By Walter Brasch
She quietly walked into the classroom from the front and stood there, just inside the door, against a wall.
I continued my lecture, unaware of her presence until my students' eyes began focusing upon her rather than me.
"Yes?" I asked. Just "yes." Nothing more.
"You shouldn't have done it," she said peacefully. I was confused. So she said it again, this time a little sharper.
"Ma'am," I began, but she cut me off. I tried to defuse the situation, but couldn't reason with her. She pulled a gun from her purse and shot me, then quickly left. I recovered immediately.
It took less than a minute.
The scene was an exercise in a newswriting class, unannounced but highly planned. My assignment was for the students to quickly write down everything they could about the incident. What happened. What was said. What she looked like. What she was wearing. Just the facts. Nothing more.
Everyone got some of the information right, but no one got all the facts, even the ones they were absolutely positively sure they saw or heard correctly. And, most interestingly, the "gun" the visitor used and which the students either couldn't identify or misidentified was in reality a . . . banana; a painted black banana, but a banana nevertheless. The actual gun shot was on tape broadcast by a hidden recorder I activated.
It was a lesson in observation and truth. Witnesses often get the facts wrong, unable to distinguish events happening on top of each other. Sometimes they even want to "help" the reporter and say what they think the reporter wants to hear.
Reporters are society's witnesses who record history by interviewing other witnesses, and they all make mistakes not because they want to but because everyone's experiences and perceptions fog reality.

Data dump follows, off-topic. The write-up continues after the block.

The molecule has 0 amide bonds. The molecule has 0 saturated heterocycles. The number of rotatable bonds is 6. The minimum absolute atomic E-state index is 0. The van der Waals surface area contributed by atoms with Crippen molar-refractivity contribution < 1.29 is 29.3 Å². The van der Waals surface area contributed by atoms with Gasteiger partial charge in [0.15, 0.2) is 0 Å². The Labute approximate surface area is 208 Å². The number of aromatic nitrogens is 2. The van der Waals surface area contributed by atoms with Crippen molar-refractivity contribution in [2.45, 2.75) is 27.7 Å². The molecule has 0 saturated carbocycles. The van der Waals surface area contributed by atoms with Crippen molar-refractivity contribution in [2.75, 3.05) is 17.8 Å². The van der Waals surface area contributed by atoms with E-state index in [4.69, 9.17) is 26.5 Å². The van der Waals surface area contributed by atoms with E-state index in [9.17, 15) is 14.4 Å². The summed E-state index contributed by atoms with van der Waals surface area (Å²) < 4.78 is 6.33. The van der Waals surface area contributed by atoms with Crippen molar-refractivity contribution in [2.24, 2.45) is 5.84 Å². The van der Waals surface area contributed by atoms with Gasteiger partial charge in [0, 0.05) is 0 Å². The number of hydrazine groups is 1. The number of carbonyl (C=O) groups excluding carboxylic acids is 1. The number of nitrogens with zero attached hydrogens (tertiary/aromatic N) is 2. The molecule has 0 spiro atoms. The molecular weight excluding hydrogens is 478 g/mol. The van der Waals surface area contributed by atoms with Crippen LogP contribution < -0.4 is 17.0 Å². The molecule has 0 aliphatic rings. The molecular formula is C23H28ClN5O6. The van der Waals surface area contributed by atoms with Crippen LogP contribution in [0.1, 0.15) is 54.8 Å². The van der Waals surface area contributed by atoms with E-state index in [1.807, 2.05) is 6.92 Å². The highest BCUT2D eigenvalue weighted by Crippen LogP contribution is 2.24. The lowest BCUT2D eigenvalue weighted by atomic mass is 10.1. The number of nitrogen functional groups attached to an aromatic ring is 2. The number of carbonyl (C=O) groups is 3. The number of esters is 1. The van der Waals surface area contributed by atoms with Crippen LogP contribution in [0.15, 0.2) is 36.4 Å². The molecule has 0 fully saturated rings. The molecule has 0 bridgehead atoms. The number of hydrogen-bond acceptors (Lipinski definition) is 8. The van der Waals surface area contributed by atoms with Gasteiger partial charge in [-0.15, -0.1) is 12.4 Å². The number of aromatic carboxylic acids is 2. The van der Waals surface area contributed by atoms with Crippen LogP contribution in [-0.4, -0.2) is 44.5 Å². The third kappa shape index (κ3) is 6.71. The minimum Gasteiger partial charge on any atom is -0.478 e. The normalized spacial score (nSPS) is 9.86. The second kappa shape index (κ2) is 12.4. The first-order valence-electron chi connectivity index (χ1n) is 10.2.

Of the infinite number of facts and observations that occur during a meeting, reporters must select a few, and then place them in whatever order they think is most important. Which few they select, which thousands they don't select--and, more important--which facts they don't even know exist--all make up a news story, usually written under deadline pressure. Thus, it isn't unusual for readers to wonder how reporters could have been in the same meeting as they were since the published stories didn't seem to reflect the reality of the meeting.
But there are some facts that are verifiable. We know that a South American country is spelled "Colombia," not "Columbia." We know that Theodore Roosevelt was a progressive Republican. And we know that the current World Series champions are the St. Louis Cardinals not, regrettably, the San Diego Padres.
But, for far too many in my profession, facts and the truth are subverted by a process that has become he said/she said journalism. We take notes at meetings, recording who said what. If there are conflicting statements, we try to quote all the opinions, even the dumb ones, believing we are being "fair and balanced." If a news source says the world is flat, we write that, and then see if we can find someone who will say that it is round--or maybe square.
When we write features and personality profiles, we tend to take what we are told, craft it into snappy paragraphs, and hope the readers don't fall asleep. If someone shyly tells us he earned a Silver Star for heroism during the Vietnam War, we don't demand to see the certificate--or question how a 50 year old, who was wasn't even in his teens when the war ended, could actually have served during the Vietnam war.
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